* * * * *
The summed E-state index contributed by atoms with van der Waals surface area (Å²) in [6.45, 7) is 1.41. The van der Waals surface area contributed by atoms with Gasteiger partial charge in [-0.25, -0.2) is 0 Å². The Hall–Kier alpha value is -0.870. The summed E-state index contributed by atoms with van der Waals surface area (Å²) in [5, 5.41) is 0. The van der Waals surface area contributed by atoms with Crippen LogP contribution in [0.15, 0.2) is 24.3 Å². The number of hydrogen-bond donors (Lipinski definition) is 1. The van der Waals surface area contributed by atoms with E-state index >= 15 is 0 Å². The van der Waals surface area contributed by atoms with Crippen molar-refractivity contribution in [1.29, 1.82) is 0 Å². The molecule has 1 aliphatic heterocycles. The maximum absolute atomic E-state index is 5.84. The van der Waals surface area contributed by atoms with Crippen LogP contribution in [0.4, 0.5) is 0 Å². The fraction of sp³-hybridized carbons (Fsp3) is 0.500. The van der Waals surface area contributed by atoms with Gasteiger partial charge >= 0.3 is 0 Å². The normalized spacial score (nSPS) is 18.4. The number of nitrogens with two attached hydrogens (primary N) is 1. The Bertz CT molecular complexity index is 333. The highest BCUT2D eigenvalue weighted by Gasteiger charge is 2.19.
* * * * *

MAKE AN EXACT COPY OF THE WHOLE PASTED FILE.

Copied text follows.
The summed E-state index contributed by atoms with van der Waals surface area (Å²) in [6.45, 7) is 1.41. The van der Waals surface area contributed by atoms with Gasteiger partial charge in [-0.25, -0.2) is 0 Å². The Hall–Kier alpha value is -0.870. The summed E-state index contributed by atoms with van der Waals surface area (Å²) in [5, 5.41) is 0. The van der Waals surface area contributed by atoms with Crippen LogP contribution in [0.15, 0.2) is 24.3 Å². The number of hydrogen-bond donors (Lipinski definition) is 1. The van der Waals surface area contributed by atoms with E-state index >= 15 is 0 Å². The van der Waals surface area contributed by atoms with Crippen molar-refractivity contribution in [1.29, 1.82) is 0 Å². The molecule has 1 aliphatic heterocycles. The maximum absolute atomic E-state index is 5.84. The van der Waals surface area contributed by atoms with Crippen LogP contribution in [0.4, 0.5) is 0 Å². The fraction of sp³-hybridized carbons (Fsp3) is 0.500. The van der Waals surface area contributed by atoms with Gasteiger partial charge >= 0.3 is 0 Å². The normalized spacial score (nSPS) is 18.4. The number of nitrogens with two attached hydrogens (primary N) is 1. The Bertz CT molecular complexity index is 333. The highest BCUT2D eigenvalue weighted by Gasteiger charge is 2.19.